Back in 1997, Mrs. Mary Cleland began the thought with an ice rink near Caroga Lake, which was supported by the community, called Wilderness, Inc. though the funding never came forward.

In 2017, Mrs. Cleland gave Mr. Timothy Rizzo her documents. In 2021, Mr. Rizzo submitted a report to Congresswoman Elise Stefanik with a new vision. It was greatly supported and transferred to Senator Kirsten Gillibrand for funding request. Both elected officials support the project and it was short listed for funding by the US Government.

Since then, the Upstate Ice Plex has been created and moving forward while coordinating with federal and state programs.




Below is an article that was published in The Recorder newspaper in Amsterdam in 1998. It is a great representation of the original vision of Mrs. Cleland and how the idea behind the Upstate Ice Plex came to be. The article was entitled, “A Good Skate”, and was written by Gina Barletta of the Recorder News Staff.

Mary Jean Cleland, a retired teacher from Johnstown, describes her visions of an Olympic-sized skating rink and adjacent nature trails. 

CAROGA LAKE – Someday soon, Mary Jean Cleland hopes, children throughout the area will be able to have a place to ice skate and enjoy nature year-round in Fulton County.

Cleland, a retired Gloversville School District art teacher and owner of Timberlane Blueberry Farms in Caroga, donated nearly 60 acres of land to a not-for-profit corporation called Wilderness Inc. on which to build a facility to house an Olympic sized – 100 feet wide by 200 feet long – ice skating arena.

Her idea for the arena stemmed from her observation about four years ago that while there were a number of ski resorts in the area, there was no local place for children to ice skate. She discussed with her neighbors and friends the idea of constructing an arena on unused land of Route 10A adjacent to state-owned, forever-wild property, and their support helped fuel her enthusiasm.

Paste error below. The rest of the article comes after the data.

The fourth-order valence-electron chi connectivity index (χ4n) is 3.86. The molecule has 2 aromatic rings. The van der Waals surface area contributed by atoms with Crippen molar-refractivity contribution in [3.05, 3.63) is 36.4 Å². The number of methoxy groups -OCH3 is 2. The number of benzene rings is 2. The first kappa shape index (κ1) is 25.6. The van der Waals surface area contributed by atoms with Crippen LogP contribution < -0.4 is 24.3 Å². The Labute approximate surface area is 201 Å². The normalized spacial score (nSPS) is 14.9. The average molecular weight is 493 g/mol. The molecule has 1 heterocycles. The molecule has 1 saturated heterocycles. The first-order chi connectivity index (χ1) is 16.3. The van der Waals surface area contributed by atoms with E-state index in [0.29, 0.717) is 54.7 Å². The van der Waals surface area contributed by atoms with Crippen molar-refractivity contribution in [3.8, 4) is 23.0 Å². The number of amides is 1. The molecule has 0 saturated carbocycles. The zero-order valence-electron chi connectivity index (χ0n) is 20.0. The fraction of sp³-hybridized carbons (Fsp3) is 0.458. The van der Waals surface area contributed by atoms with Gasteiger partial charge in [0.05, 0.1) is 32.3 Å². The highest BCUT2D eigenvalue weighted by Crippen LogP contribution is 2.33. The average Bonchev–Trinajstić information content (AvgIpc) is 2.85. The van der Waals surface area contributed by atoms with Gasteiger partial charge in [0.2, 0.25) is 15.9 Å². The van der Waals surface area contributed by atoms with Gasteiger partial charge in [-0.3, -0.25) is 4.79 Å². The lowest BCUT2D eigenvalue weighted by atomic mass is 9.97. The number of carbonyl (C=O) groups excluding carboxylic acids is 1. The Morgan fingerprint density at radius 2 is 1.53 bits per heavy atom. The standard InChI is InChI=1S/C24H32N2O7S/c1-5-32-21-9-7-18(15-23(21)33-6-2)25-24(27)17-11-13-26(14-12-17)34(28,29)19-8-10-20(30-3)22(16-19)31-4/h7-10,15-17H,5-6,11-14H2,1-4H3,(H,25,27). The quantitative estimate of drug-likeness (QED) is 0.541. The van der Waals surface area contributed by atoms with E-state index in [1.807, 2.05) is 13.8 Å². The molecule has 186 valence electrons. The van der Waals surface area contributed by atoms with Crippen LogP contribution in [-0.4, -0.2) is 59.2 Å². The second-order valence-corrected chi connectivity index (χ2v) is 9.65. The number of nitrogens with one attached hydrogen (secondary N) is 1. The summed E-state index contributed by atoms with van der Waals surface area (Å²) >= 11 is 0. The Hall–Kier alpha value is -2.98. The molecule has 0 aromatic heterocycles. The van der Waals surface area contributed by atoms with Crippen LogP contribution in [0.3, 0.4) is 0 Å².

Wilderness, Inc. was created solely to manage the arena and conducted a need survey several months ago throughout the four-county region of Fulton, Montgomery, Hamilton, and Otsego counties.

“We sent surveys to all the schools, including the Greater Amsterdam School District,” Cleland said. “We would like to make ice sports available to children around the region.”

Ice time would be available to the general public as well as to teams and coaches.

The project overview calls for a large, multi-purpose room overlooking a nearby pond, appropriate for meetings from birthday parties to conferences.

The facility, according to Cleland’s vision, would serve as a springboard for the creativity of it’s patrons.

“I’m here to see it built,” she said. “Hopefully, people will come here with wonderful ideas and programs for the kids and for the community.”

Outside the building, the 58 acres surrounding the arena will be developed and landscaped into marked nature trails, with assistance from the state Department of Environmental Conservation. Those trails would serve both as educational walking trails in the warmer months and cross country skiing trails in the snow season.

Cleland said the she would be interested in pursing the idea of heating the arena by using gaseous emissions from the Fulton County landfill located on Mud Road, but the cost of purchasing and laying down the pipework may be prohibitive.

Wilderness’s Board of Directors is in the process of raising $2.2 million from available state and economic development grants. Assistance from neighbors and friends of the project is also appreciated, Cleland said.

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